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Last updated: 14 Oct, 2020  

Inflation.9.Thmb.jpg Wholesale inflation rises to 1.32% in Sept

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SME Times News Bureau | 14 Oct, 2020
High prices of food products, primary articles and manufactured goods accelerated India's September wholesale inflation.

The annual rate of inflation, based on wholesale prices, rose to 1.32 per cent in September from 0.16 per cent in August, and from (-) 0.25 per cent in July.

On a year-on-year (YoY) basis, the Wholesale Price Index (WPI) data furnished by the Ministry of Commerce and Industry has risen by only 0.33 per cent as against the corresponding period of the previous year.

"The annual rate of inflation, based on monthly WPI, stood at 1.32 per cent (provisional) for the month of September 2020 (over September 2019) as compared to 0.33 per cent during the corresponding month of the previous year," the ministry said in its review of 'Index Numbers of Wholesale Price in India' for September.

On a sequential basis, the expenses on primary articles, which constitute 22.62 per cent of the WPI's total weightage, increased 5.10 per cent from 1.60 per cent in August 2020.

The prices of food items remained at elevated levels with a rise of 6.92 per cent from 4.07 per cent reported for August.

On commodity and sub-segment basis, potato prices increased by 107.63 per cent in September against 82.93 per cent during August.

Overall, vegetable prices in September rose 36.54 per cent against a rise of 7.03 per cent in August.

Similarly, pulses became dearer by 12.53 per cent last month from 9.86 per cent in August.

On a YoY basis, expenses on food items increased at a faster rate of 8.17 per cent from 7.54 per cent in the corresponding period of last year.

The sub-segment of vegetable prices in September rose 36.54 per cent against the decline of 19.3 per cent in the same month a year ago.

The cost of the fuel and power category declined (-) 9.54 per cent against a rise of (-) 6.68 per cent YoY.

Furthermore, the cost of the manufactured products category rose 1.61 per cent against a fall of (-) 0.42 per cent YoY.

The data trajectory assumes significance as it fans further concerns over stagflation, an economic trend which marks rising inflation and falling gross domestic product (GDP).

On Monday, another key inflation data point -- Consumer Price Index -- showed that a massive rise in food prices spiked India's September retail inflation to 7.34 per cent from 6.69 per cent in August.

Though non-comparable, India had recorded a retail price inflation of over 3 per cent in the corresponding period of previous year.

The Reserve Bank of India, in its latest monetary policy review, had maintained the key lending rates on account of rising retail inflation.

"Similar to the trend displayed by the CPI, the WPI inflation overshot our estimate for September 2020 and rose to a seven-month high 1.3 per cent driven by a quickening in the prices of food items," said Aditi Nayar, Principal Economist, ICRA on WPI inflation.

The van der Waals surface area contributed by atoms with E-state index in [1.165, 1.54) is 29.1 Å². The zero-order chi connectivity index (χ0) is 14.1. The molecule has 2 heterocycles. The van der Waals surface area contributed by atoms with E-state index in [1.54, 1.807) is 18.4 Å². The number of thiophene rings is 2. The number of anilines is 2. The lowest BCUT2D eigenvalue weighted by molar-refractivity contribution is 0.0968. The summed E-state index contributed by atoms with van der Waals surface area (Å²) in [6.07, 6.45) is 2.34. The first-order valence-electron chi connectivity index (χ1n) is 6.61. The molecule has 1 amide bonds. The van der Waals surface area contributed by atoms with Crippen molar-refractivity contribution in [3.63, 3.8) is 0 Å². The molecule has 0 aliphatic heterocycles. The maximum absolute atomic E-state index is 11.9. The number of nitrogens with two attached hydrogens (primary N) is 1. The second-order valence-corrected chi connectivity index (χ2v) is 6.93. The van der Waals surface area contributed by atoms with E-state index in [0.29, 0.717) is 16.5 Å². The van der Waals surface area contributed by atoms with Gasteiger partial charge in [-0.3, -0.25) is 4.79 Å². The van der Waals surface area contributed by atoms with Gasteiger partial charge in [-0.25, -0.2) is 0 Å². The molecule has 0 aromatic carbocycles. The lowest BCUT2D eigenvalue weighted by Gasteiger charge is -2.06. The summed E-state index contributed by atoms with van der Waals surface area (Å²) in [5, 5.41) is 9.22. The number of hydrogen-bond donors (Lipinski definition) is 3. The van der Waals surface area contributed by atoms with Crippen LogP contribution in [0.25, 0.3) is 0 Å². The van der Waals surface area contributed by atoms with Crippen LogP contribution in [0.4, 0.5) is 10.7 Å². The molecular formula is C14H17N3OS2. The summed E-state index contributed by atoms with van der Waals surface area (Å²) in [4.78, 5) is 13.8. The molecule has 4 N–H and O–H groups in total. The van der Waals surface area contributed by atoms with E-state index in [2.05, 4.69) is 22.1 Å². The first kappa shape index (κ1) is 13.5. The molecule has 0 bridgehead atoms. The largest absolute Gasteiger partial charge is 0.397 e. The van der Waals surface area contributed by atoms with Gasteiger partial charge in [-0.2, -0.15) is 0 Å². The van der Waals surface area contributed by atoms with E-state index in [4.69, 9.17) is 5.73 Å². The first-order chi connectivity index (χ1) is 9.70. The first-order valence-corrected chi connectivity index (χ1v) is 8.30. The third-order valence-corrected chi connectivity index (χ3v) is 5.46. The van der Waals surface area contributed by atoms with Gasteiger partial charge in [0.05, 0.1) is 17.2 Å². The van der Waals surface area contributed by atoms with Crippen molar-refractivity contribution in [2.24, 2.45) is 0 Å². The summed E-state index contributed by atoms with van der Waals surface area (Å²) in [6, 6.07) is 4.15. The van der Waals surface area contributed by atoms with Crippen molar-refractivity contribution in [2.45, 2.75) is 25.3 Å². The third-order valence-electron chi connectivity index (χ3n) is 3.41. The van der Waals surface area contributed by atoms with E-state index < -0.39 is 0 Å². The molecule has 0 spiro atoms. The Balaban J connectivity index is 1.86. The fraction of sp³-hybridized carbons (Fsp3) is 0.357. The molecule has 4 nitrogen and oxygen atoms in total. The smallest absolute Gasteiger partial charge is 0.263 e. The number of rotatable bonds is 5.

"The primary food inflation ratcheted up to an eight month high 8.2 per cent in September 2020, with vegetables recording a distressing inflation of 36.5 per cent, despite a high base. The pace with which vegetable prices recede back to more normal levels will crucially guide the outlook for food and headline inflation in the near term."

According to Sunil Kumar Sinha, Principal Economist, India Ratings and Research: "WPI inflation is still benign and expected to remain so despite its upward trajectory. but retail inflation continues to remain outside the comfortable zone of RBI."

"Although RBI is attributing the supply side disruption to be the key reason of high retail inflation and expects it to cool down to 4.3 per cent in 1QFY22, India Ratings and Research believes RBI will go for a pause on policy rate in the remainder of FY21 but will continue to take other measures for orderly functioning of financial markets."

Sanjay Kumar, CEO & MD, Elior India, said: "The increase in wholesale food inflation is a cause of concern, for two reasons. One is that it limits any more scope for intervention of the RBI in terms of reducing the repo rate any further. At the other end, it force-puts a dampener on consumption because of the fact that the tax-paying population is already under stretch due to job losses and the economic contraction."

"Hence, a probably more aggressive approach to ramping up of both government public spending as well as taking an aggressive stance on fiscal policy by enabling consumption. The recent announcement by the government with regards to compensation laws will hopefully spur some demand."
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